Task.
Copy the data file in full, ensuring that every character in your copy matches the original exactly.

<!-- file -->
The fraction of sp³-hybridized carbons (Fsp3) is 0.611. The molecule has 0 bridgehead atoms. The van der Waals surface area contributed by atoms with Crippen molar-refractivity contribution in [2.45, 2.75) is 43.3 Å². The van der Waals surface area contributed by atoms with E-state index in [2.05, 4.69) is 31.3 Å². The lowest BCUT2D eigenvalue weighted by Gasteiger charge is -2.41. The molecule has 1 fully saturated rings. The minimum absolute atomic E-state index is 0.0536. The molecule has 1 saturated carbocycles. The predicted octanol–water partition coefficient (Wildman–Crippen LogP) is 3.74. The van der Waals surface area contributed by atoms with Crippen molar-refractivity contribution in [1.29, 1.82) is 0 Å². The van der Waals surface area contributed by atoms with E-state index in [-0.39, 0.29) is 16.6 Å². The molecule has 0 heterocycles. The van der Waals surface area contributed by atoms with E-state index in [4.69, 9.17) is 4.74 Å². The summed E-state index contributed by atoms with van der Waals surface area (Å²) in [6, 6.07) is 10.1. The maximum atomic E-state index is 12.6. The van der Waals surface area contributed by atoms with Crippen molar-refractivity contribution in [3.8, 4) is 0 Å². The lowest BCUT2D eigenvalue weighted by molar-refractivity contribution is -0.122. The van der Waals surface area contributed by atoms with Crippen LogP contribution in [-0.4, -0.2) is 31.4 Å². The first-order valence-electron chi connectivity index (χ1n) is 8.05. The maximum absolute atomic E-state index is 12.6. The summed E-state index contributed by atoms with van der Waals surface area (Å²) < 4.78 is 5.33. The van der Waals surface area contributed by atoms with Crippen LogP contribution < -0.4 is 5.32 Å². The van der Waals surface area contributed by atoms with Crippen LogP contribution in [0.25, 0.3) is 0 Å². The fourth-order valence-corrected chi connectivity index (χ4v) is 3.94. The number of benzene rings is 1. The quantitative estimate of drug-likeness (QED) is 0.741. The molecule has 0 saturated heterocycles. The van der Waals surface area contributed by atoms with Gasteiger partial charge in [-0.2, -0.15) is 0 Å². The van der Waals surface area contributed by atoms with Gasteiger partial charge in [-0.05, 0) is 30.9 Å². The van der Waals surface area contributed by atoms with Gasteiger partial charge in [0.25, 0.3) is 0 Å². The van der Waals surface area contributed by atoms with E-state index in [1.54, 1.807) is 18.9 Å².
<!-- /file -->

The fraction of sp³-hybridized carbons (Fsp3) is 0.611. The molecule has 0 bridgehead atoms. The van der Waals surface area contributed by atoms with Crippen molar-refractivity contribution in [2.45, 2.75) is 43.3 Å². The van der Waals surface area contributed by atoms with E-state index in [2.05, 4.69) is 31.3 Å². The lowest BCUT2D eigenvalue weighted by Gasteiger charge is -2.41. The molecule has 1 fully saturated rings. The minimum absolute atomic E-state index is 0.0536. The molecule has 1 saturated carbocycles. The predicted octanol–water partition coefficient (Wildman–Crippen LogP) is 3.74. The van der Waals surface area contributed by atoms with Crippen molar-refractivity contribution in [1.29, 1.82) is 0 Å². The van der Waals surface area contributed by atoms with E-state index in [-0.39, 0.29) is 16.6 Å². The molecule has 0 heterocycles. The van der Waals surface area contributed by atoms with E-state index in [4.69, 9.17) is 4.74 Å². The summed E-state index contributed by atoms with van der Waals surface area (Å²) in [6, 6.07) is 10.1. The maximum atomic E-state index is 12.6. The van der Waals surface area contributed by atoms with Crippen molar-refractivity contribution in [3.8, 4) is 0 Å². The lowest BCUT2D eigenvalue weighted by molar-refractivity contribution is -0.122. The van der Waals surface area contributed by atoms with Crippen LogP contribution in [-0.4, -0.2) is 31.4 Å². The first-order valence-electron chi connectivity index (χ1n) is 8.05. The maximum absolute atomic E-state index is 12.6. The summed E-state index contributed by atoms with van der Waals surface area (Å²) < 4.78 is 5.33. The van der Waals surface area contributed by atoms with Crippen LogP contribution < -0.4 is 5.32 Å². The van der Waals surface area contributed by atoms with Crippen LogP contribution in [0.25, 0.3) is 0 Å². The fourth-order valence-corrected chi connectivity index (χ4v) is 3.94. The number of benzene rings is 1. The quantitative estimate of drug-likeness (QED) is 0.741. The molecule has 0 saturated heterocycles. The van der Waals surface area contributed by atoms with Gasteiger partial charge in [-0.2, -0.15) is 0 Å². The van der Waals surface area contributed by atoms with Gasteiger partial charge in [-0.05, 0) is 30.9 Å². The van der Waals surface area contributed by atoms with Gasteiger partial charge in [0.25, 0.3) is 0 Å². The van der Waals surface area contributed by atoms with E-state index in [1.54, 1.807) is 18.9 Å².